Flexible working is key to care women’s success

Louise Barnett, managing director of Renaissance Care. Pic Alan Richardson Pix-AR.co.uk
Louise Barnett, managing director of Renaissance Care. Pic Alan Richardson Pix-AR.co.uk

Marking International Women’s Day (8 March), Louise Barnett, managing director of Renaissance Care, says the juggling act of being a professional woman is complicated, but flexible working is the key to success

For women, life is a balancing act. You’re constantly walking along a tightrope, juggling professional responsibilities on par with male counterparts, all while carrying a substantial burden of duties at home. This presents a complex challenge requiring inventive solutions. Recognising and rectifying entrenched gendered working practices is imperative to cultivate a work environment that is both fair and supportive.

As we celebrate International Women’s Day, I reflect on my journey from a night shift nurse to managing director and the pivotal role supportive workplaces played in my journey. Highlighting how crucial it is to change the way we work to support and uplift women, ensuring they thrive not just in their careers but also in their personal lives.

My journey would not have been possible without the understanding and support of my employers, who often worked with me to create flexible – or what was considered flexible at the time – ways of working that suited my family situation. These people helped me find the balance between raising five children and sustained professional development: no easy feat.

I began working in the private care sector 23 years ago, after struggling with the complete lack of flexibility offered by the public health care system. I was working as a nurse and raising four young children at the time. There was a complete lack of understanding of women’s needs in the workplace, forcing many women to change careers or step out of the workforce entirely. My initial experience, while better than the public sector, highlighted the need for adaptable and family-friendly working arrangements.

Originally, I covered two nights a week in a care home near our family home. While better than what was offered in the public health sector, the most flexibility open to me at that time was working split night shifts to give me an opportunity to get some rest between work and looking after my family.

Looking back, I struggle to see how I managed it all. I remember being tired, stressed and experiencing an overwhelming feeling that I just couldn’t do right by anything.

It took years of hard work and dedication to rise through the ranks – moving up from a night nurse, to care home manager, right through to managing director at Renaissance Care, where I began working five years ago. Throughout my journey, I’ve had the pleasure of working with an incredibly talented and supportive group of women, who have inspired me endlessly. However, that’s not to say my career journey didn’t come without challenges, and I often wonder, would it have been easier if I had been a man?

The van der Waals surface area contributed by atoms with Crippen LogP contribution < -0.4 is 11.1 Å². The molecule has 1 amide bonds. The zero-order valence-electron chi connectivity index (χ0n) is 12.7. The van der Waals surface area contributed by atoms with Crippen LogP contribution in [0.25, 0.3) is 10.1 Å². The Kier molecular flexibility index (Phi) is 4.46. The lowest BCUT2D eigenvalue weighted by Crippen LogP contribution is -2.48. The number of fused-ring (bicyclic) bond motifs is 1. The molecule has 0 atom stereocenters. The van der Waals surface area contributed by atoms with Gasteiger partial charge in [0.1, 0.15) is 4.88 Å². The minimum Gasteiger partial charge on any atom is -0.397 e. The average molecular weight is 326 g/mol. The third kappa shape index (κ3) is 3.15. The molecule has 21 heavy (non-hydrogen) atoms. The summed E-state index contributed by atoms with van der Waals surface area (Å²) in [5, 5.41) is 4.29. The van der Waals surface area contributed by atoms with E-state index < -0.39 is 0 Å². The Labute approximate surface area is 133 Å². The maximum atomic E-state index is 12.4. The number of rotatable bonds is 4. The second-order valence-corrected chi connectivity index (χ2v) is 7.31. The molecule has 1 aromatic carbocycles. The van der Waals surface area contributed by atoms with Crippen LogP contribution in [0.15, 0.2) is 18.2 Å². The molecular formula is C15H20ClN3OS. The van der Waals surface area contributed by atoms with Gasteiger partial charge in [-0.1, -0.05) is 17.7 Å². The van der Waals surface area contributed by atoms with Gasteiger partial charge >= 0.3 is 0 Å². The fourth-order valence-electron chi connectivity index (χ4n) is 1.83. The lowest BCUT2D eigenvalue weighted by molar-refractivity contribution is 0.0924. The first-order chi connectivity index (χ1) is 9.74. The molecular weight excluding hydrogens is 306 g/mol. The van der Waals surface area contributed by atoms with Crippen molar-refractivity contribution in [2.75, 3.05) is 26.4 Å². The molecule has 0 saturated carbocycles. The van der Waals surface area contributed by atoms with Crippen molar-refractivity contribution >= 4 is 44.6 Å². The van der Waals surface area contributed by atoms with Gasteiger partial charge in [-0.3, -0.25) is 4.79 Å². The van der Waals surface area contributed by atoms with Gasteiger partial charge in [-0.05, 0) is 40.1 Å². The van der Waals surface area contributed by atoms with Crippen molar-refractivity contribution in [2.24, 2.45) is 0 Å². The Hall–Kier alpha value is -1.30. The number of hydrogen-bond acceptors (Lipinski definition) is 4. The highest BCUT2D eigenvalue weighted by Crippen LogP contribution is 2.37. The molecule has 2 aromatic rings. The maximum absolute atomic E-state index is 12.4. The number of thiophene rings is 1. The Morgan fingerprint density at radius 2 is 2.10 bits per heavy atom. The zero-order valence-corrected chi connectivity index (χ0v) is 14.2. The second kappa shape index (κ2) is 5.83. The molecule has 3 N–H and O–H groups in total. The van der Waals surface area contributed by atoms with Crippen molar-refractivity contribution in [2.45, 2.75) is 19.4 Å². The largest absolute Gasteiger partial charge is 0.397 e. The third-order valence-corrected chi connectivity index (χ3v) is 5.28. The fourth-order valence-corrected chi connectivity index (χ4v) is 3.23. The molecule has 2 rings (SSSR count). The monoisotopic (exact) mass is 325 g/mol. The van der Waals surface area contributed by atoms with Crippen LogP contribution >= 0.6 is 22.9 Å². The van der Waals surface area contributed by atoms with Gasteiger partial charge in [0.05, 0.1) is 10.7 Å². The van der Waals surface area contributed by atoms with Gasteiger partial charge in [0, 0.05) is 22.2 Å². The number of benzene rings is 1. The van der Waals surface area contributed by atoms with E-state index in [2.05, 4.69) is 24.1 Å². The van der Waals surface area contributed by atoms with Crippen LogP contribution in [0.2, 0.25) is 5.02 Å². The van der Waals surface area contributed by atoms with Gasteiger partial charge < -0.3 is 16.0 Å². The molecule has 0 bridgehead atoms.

Established working practices are set up to benefit men, who traditionally didn’t go home to mounting chores and a house full of children they were solely in charge of looking after. But, as women have made the transition into the workplace, we have too often been left with the dual responsibility of home and work.

We are at a crucial point of change, especially in social care, as we look to redefine what a working day looks like. Despite changes in the last decade, care is still a predominantly female-focused industry. At Renaissance Care, we are proud to put our staff’s needs at the core of our working practices.

One thing that always sticks with me is how I was treated after I had my fifth baby. He was unwell and required a liver transplant at only eight months old. I think anyone can imagine how stressful that is on its own. However, dealing with that along with four other young children and working full time amplified that stress tenfold.

My manager at the time was incredibly understanding and gave me the flexibility to look after my family as needed. It left me feeling so valued and validated – it was a level of support that I don’t think was commonplace in the industry at the time. I don’t know how I would have got by without it.

Across the board, I think we all expect flexible working practices as standard now. This includes the care sector – we must be just as adaptable and forward-thinking as other industries. Renaissance Care has made massive steps in recent years to redesign our working practices to best suit our care workers, including introducing flexible working practices, redesigning staff rooms to suit workers’ needs and becoming a period- and menopause-friendly workplace.

My journey emphasises the transformative power of supportive workplaces and the progress made by Renaissance Care is a testament to the positive changes occurring in the care sector. As we celebrate International Women’s Day, it’s not only a moment of reflection but a call to action. The ongoing commitment to fostering environments that empower women in their careers and personal lives is not just a choice but a responsibility for a more equitable and progressive future.

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